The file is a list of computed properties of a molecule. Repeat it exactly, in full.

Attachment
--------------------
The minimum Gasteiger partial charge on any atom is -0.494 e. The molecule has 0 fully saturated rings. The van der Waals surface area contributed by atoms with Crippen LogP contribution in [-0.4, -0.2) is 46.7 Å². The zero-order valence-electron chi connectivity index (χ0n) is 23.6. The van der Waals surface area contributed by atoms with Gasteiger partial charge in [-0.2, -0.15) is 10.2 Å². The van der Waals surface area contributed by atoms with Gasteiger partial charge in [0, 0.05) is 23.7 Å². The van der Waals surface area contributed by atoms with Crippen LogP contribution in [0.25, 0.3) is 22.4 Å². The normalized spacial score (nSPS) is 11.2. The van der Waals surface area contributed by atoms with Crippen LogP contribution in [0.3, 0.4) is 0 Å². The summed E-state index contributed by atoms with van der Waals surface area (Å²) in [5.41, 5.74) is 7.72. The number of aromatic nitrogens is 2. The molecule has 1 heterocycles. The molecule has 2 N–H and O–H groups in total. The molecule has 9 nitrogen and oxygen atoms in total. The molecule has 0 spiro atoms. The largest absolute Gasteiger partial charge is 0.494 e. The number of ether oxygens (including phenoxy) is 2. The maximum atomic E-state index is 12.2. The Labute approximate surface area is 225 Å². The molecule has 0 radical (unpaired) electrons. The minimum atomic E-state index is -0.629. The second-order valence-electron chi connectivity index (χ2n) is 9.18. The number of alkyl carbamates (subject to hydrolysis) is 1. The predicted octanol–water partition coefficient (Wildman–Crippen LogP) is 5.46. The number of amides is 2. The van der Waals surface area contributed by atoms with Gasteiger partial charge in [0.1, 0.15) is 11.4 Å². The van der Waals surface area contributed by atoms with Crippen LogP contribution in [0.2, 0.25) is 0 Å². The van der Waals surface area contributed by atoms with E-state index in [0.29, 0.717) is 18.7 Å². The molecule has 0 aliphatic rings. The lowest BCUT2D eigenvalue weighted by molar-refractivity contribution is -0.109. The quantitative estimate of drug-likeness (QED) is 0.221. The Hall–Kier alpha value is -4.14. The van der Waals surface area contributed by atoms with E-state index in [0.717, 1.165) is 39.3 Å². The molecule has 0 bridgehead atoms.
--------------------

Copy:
The minimum Gasteiger partial charge on any atom is -0.494 e. The molecule has 0 fully saturated rings. The van der Waals surface area contributed by atoms with Crippen LogP contribution in [-0.4, -0.2) is 46.7 Å². The zero-order valence-electron chi connectivity index (χ0n) is 23.6. The van der Waals surface area contributed by atoms with Gasteiger partial charge in [-0.2, -0.15) is 10.2 Å². The van der Waals surface area contributed by atoms with Gasteiger partial charge in [0, 0.05) is 23.7 Å². The van der Waals surface area contributed by atoms with Crippen LogP contribution in [0.25, 0.3) is 22.4 Å². The normalized spacial score (nSPS) is 11.2. The van der Waals surface area contributed by atoms with Crippen LogP contribution in [0.3, 0.4) is 0 Å². The summed E-state index contributed by atoms with van der Waals surface area (Å²) in [5.41, 5.74) is 7.72. The number of aromatic nitrogens is 2. The molecule has 1 heterocycles. The molecule has 2 N–H and O–H groups in total. The molecule has 9 nitrogen and oxygen atoms in total. The molecule has 0 spiro atoms. The largest absolute Gasteiger partial charge is 0.494 e. The number of ether oxygens (including phenoxy) is 2. The maximum atomic E-state index is 12.2. The Labute approximate surface area is 225 Å². The molecule has 0 radical (unpaired) electrons. The minimum atomic E-state index is -0.629. The second-order valence-electron chi connectivity index (χ2n) is 9.18. The number of alkyl carbamates (subject to hydrolysis) is 1. The predicted octanol–water partition coefficient (Wildman–Crippen LogP) is 5.46. The number of amides is 2. The van der Waals surface area contributed by atoms with Gasteiger partial charge in [0.1, 0.15) is 11.4 Å². The van der Waals surface area contributed by atoms with Crippen LogP contribution in [0.2, 0.25) is 0 Å². The van der Waals surface area contributed by atoms with E-state index in [0.29, 0.717) is 18.7 Å². The molecule has 0 aliphatic rings. The lowest BCUT2D eigenvalue weighted by molar-refractivity contribution is -0.109. The quantitative estimate of drug-likeness (QED) is 0.221. The Hall–Kier alpha value is -4.14. The van der Waals surface area contributed by atoms with E-state index in [0.717, 1.165) is 39.3 Å². The molecule has 0 bridgehead atoms.